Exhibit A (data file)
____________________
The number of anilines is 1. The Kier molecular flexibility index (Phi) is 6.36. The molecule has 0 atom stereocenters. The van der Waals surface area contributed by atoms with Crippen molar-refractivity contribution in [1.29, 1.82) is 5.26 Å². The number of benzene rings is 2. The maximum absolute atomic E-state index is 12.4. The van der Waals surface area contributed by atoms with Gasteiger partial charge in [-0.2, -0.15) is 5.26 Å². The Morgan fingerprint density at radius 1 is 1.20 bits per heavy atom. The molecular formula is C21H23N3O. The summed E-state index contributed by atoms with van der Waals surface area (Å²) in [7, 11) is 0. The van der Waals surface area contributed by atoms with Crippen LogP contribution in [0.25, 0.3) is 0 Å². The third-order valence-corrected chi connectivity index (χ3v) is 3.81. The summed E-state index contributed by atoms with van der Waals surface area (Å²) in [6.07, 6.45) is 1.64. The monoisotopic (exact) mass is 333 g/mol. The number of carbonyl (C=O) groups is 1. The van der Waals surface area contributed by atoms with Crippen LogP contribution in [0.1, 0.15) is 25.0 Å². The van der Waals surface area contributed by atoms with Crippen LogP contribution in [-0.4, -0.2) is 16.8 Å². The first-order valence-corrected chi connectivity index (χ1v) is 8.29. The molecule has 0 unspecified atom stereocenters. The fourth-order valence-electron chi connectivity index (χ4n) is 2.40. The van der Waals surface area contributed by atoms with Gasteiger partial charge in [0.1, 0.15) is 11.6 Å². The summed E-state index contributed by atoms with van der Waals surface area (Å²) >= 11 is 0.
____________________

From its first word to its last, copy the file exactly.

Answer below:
The number of anilines is 1. The Kier molecular flexibility index (Phi) is 6.36. The molecule has 0 atom stereocenters. The van der Waals surface area contributed by atoms with Crippen molar-refractivity contribution in [1.29, 1.82) is 5.26 Å². The number of benzene rings is 2. The maximum absolute atomic E-state index is 12.4. The van der Waals surface area contributed by atoms with Gasteiger partial charge in [-0.2, -0.15) is 5.26 Å². The Morgan fingerprint density at radius 1 is 1.20 bits per heavy atom. The molecular formula is C21H23N3O. The summed E-state index contributed by atoms with van der Waals surface area (Å²) in [7, 11) is 0. The van der Waals surface area contributed by atoms with Crippen LogP contribution in [0.25, 0.3) is 0 Å². The third-order valence-corrected chi connectivity index (χ3v) is 3.81. The summed E-state index contributed by atoms with van der Waals surface area (Å²) in [6.07, 6.45) is 1.64. The monoisotopic (exact) mass is 333 g/mol. The number of carbonyl (C=O) groups is 1. The van der Waals surface area contributed by atoms with Crippen LogP contribution in [0.1, 0.15) is 25.0 Å². The van der Waals surface area contributed by atoms with Crippen LogP contribution in [-0.4, -0.2) is 16.8 Å². The first-order valence-corrected chi connectivity index (χ1v) is 8.29. The molecule has 0 unspecified atom stereocenters. The fourth-order valence-electron chi connectivity index (χ4n) is 2.40. The van der Waals surface area contributed by atoms with Gasteiger partial charge in [0.1, 0.15) is 11.6 Å². The summed E-state index contributed by atoms with van der Waals surface area (Å²) >= 11 is 0.